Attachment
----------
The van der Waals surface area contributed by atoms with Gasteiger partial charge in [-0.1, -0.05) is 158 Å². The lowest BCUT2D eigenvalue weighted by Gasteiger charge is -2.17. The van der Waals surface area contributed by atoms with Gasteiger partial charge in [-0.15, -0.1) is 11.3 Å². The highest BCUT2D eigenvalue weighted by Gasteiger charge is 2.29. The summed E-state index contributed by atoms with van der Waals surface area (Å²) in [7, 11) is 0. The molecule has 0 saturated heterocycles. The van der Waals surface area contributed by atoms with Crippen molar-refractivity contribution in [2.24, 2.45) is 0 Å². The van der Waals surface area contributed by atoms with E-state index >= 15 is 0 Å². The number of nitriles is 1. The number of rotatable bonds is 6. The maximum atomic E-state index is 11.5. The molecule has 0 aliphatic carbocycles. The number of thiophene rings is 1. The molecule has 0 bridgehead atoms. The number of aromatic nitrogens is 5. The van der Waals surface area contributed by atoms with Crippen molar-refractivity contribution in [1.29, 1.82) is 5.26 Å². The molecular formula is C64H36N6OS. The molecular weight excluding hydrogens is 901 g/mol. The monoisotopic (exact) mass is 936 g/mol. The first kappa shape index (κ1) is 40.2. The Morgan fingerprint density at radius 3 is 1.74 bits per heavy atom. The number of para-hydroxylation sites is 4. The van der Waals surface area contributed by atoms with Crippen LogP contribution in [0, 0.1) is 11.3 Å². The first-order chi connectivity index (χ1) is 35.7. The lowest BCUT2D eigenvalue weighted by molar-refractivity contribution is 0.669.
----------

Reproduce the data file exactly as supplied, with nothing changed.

The van der Waals surface area contributed by atoms with Gasteiger partial charge in [-0.1, -0.05) is 158 Å². The lowest BCUT2D eigenvalue weighted by Gasteiger charge is -2.17. The van der Waals surface area contributed by atoms with Gasteiger partial charge in [-0.15, -0.1) is 11.3 Å². The highest BCUT2D eigenvalue weighted by Gasteiger charge is 2.29. The summed E-state index contributed by atoms with van der Waals surface area (Å²) in [7, 11) is 0. The molecule has 0 saturated heterocycles. The van der Waals surface area contributed by atoms with Crippen molar-refractivity contribution in [2.24, 2.45) is 0 Å². The van der Waals surface area contributed by atoms with E-state index >= 15 is 0 Å². The number of nitriles is 1. The number of rotatable bonds is 6. The maximum atomic E-state index is 11.5. The molecule has 0 aliphatic carbocycles. The number of thiophene rings is 1. The molecule has 0 bridgehead atoms. The number of aromatic nitrogens is 5. The van der Waals surface area contributed by atoms with Crippen molar-refractivity contribution in [1.29, 1.82) is 5.26 Å². The molecular formula is C64H36N6OS. The molecular weight excluding hydrogens is 901 g/mol. The monoisotopic (exact) mass is 936 g/mol. The first kappa shape index (κ1) is 40.2. The Morgan fingerprint density at radius 3 is 1.74 bits per heavy atom. The number of para-hydroxylation sites is 4. The van der Waals surface area contributed by atoms with Crippen LogP contribution in [0, 0.1) is 11.3 Å². The first-order chi connectivity index (χ1) is 35.7. The lowest BCUT2D eigenvalue weighted by molar-refractivity contribution is 0.669.